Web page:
(1)

and are the means for the two variables and and

are the corresponding variances.

is pearson’s correlation coefficient between the two variables. This eliminates the square root part in perason’s correlation and makes it easier to optimize. In our practise, although CCC is more stable than the loss on the training set, it leads to a worse correlation score on the validation set (see Table 3).

Losses Best Validation corr.
L1 loss 0.0121
KL loss 0.0137
CCC loss 0.0117
Table 3: Ablation Study. We report the best validation results on L1 Loss, KL loss and CCC loss. KL loss performs best in this test. But since this test is conducted after the challenge, we still use the L1 loss in our final submission.

4.5 Final Submission

The final submitted result is obtained by ensembling top models on the validation set. Among the eight models, we also include one model trained on both training and validation sets. We achieved a pearson’s correlation score of on the final private test set of the EEV challenge (see Table 4).

Teams Final Test corr.
SML 0.05477
Ours 0.04430
youlin 0.02292
VAOH 0.01510
jskim 0.01402
Table 4: The final correlation score on the private test set of the top 5 teams.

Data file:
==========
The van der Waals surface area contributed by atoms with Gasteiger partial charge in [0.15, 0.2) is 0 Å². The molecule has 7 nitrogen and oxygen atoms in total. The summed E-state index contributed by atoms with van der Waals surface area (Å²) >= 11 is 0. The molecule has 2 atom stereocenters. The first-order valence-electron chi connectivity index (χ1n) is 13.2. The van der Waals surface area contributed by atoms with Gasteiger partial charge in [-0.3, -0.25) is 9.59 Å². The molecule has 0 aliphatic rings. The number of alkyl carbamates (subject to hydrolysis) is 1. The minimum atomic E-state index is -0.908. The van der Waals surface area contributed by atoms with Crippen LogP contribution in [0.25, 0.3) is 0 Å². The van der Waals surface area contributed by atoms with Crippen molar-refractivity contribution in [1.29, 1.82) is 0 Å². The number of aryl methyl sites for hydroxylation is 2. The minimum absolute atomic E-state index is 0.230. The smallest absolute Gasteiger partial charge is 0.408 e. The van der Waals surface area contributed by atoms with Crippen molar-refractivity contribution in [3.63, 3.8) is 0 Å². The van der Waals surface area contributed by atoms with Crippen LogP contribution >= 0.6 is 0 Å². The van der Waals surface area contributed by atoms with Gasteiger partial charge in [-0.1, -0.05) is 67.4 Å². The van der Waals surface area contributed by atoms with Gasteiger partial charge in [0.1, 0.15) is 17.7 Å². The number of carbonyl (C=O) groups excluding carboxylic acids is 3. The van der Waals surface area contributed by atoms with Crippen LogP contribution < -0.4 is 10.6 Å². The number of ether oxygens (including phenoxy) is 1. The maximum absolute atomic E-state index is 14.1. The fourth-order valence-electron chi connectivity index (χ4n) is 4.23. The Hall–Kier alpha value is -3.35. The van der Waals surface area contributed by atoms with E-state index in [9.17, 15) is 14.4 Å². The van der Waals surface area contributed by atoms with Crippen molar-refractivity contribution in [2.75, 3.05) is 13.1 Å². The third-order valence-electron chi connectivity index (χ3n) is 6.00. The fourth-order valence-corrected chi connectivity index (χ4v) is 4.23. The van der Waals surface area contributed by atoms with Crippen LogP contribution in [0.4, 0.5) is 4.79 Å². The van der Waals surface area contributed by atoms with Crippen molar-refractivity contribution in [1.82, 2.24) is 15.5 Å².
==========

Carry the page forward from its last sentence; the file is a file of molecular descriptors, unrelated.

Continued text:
5 Conclusion

In this report, we present our approach for the viewer reaction prediction. Our model takes the advantages of both image and audio modalities to build the temporal correlation. During inference, we use the linear interpolation to generate dense predictions from sparse predictions. Albiet simple, the proposed method have achieved the 2nd place on the EEV Challenge leaderboard. In the experiment, we not only illustrate our detailed solution but provide our failed study on different loss terms and label smoothing strategies. We hope it can pave the way for future works on reducing the noise in the labels or a new loss function to regularize the model training. In the future, we will continue to study more discriminative cross-modality losses, such as Instance loss 

[zheng2020dual] and Clip loss [radford2021learning], and extend the proposed method to more real-world video understanding tasks, such as sign language recognition [li2020transferring].

References